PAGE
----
The report says that there is a "great deal of inconsistency in the way individual [Government] ministers deal with religious groups".
It continues: "Christian groups in particular have suffered irrational prejudice against their funding applications and a lack of understanding of the nature and sometimes fragility of the local church.
"There is a perception, perhaps justified, that it has been easier for Islamic groups to receive financial support than other faith groups."
Bishop Lowe claims that there have been numerous examples of local authorities inviting consultation with local faith groups and failing to invite any Christians.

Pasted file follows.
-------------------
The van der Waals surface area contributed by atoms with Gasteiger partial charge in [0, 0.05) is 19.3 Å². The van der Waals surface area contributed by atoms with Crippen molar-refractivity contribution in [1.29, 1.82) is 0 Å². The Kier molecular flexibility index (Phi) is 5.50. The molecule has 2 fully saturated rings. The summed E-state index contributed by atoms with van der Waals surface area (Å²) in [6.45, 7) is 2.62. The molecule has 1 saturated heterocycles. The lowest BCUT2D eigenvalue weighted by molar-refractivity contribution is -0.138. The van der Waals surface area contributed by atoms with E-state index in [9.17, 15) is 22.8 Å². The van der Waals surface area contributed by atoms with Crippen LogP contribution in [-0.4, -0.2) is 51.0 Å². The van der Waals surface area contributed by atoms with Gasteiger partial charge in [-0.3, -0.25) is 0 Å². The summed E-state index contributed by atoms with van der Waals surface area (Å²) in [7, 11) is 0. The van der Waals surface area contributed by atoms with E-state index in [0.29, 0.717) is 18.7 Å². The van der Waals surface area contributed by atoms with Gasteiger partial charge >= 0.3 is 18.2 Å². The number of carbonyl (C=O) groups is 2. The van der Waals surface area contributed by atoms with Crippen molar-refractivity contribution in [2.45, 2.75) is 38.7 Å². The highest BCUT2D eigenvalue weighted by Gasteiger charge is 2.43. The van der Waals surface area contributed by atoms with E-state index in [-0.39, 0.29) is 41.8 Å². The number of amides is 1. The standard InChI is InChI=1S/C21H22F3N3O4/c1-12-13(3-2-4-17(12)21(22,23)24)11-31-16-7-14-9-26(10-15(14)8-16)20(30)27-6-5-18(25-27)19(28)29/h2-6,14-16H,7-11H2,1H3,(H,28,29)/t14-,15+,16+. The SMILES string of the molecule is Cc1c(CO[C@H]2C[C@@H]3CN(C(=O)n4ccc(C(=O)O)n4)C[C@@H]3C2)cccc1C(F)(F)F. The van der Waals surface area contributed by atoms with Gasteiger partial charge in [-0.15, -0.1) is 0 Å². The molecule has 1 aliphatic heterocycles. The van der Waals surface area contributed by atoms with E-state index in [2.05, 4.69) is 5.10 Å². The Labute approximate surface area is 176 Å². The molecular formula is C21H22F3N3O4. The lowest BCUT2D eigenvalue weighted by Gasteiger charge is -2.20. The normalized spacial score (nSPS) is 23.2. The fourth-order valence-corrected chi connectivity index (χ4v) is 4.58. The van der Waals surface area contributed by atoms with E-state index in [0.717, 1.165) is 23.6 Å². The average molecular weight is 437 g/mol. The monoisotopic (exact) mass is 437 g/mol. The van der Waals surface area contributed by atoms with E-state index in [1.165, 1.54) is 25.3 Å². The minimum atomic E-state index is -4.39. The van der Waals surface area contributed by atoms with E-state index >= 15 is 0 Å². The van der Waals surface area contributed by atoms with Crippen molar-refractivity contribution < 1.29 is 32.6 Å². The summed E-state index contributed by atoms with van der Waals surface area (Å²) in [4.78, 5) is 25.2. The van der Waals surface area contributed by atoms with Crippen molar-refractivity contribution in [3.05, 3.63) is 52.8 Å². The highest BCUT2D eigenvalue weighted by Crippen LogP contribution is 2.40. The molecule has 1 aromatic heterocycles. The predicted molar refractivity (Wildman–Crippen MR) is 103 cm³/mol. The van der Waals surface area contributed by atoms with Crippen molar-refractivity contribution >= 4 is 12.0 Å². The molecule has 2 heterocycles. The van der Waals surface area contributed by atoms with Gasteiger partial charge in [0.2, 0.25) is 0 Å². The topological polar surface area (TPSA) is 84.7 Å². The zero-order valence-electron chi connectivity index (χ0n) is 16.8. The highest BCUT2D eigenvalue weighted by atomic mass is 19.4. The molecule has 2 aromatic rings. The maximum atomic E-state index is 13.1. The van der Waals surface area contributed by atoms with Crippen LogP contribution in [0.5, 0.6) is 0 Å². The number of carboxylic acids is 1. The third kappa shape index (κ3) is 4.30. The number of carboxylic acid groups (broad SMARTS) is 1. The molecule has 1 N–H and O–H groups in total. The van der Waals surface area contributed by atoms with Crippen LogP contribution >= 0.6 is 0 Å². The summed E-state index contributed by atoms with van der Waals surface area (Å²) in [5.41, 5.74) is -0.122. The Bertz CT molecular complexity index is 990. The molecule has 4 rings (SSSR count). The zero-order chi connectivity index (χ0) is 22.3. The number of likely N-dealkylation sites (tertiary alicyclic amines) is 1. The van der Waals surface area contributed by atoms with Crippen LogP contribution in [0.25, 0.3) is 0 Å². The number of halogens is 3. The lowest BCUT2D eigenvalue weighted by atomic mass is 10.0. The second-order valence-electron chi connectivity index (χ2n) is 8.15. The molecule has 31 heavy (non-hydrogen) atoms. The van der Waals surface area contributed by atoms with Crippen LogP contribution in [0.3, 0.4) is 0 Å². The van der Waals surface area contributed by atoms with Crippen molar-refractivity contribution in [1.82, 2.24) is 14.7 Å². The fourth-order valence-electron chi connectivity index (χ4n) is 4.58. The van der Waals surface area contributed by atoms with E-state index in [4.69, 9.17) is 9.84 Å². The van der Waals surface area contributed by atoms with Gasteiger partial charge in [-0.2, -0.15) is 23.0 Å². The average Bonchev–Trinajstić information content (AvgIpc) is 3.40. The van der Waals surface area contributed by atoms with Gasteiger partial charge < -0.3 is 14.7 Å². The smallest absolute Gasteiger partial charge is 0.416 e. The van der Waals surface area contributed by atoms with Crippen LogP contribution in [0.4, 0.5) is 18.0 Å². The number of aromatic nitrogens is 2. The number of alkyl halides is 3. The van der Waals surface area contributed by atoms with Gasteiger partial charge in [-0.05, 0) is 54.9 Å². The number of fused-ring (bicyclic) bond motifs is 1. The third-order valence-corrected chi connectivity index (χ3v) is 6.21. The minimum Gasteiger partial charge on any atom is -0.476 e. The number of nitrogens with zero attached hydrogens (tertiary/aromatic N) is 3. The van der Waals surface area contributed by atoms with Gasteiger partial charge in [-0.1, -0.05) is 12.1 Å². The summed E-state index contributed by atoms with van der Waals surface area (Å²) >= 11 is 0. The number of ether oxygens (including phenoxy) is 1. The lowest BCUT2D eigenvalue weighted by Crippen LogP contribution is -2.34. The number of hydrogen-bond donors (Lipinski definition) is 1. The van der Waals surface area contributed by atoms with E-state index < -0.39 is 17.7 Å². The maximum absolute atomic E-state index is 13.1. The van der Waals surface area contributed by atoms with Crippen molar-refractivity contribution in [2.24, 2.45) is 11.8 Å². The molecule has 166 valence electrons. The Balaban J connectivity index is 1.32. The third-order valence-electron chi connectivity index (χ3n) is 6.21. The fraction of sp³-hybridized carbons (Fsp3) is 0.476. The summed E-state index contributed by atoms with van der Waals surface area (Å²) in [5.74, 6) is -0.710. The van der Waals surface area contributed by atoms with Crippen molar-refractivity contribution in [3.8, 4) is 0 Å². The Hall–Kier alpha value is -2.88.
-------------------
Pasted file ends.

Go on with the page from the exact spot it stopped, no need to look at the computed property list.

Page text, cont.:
The authors insist that there is "little doubt" that the government's anti-terrorism agenda is directly affecting the ability of churches and other faith groups to carry on their social service functions. As a result, Christian churches worry that they are losing their presence in some of the poorest parts of Britain. Philip Giddings, chairman of the Church's mission and public affairs division, even expressed concern that the Church is dealing with government representatives and Ministers who simply don't share, let alone understand, its values.
Welcome to post-Christian Britain.
Bishop Lowe admonishes Church leaders and lay members alike to be vigilant and persistent. "We must not become a comfortable Church for a comfortable nation, but a church totally committed to its continued presence in uncomfortable England,"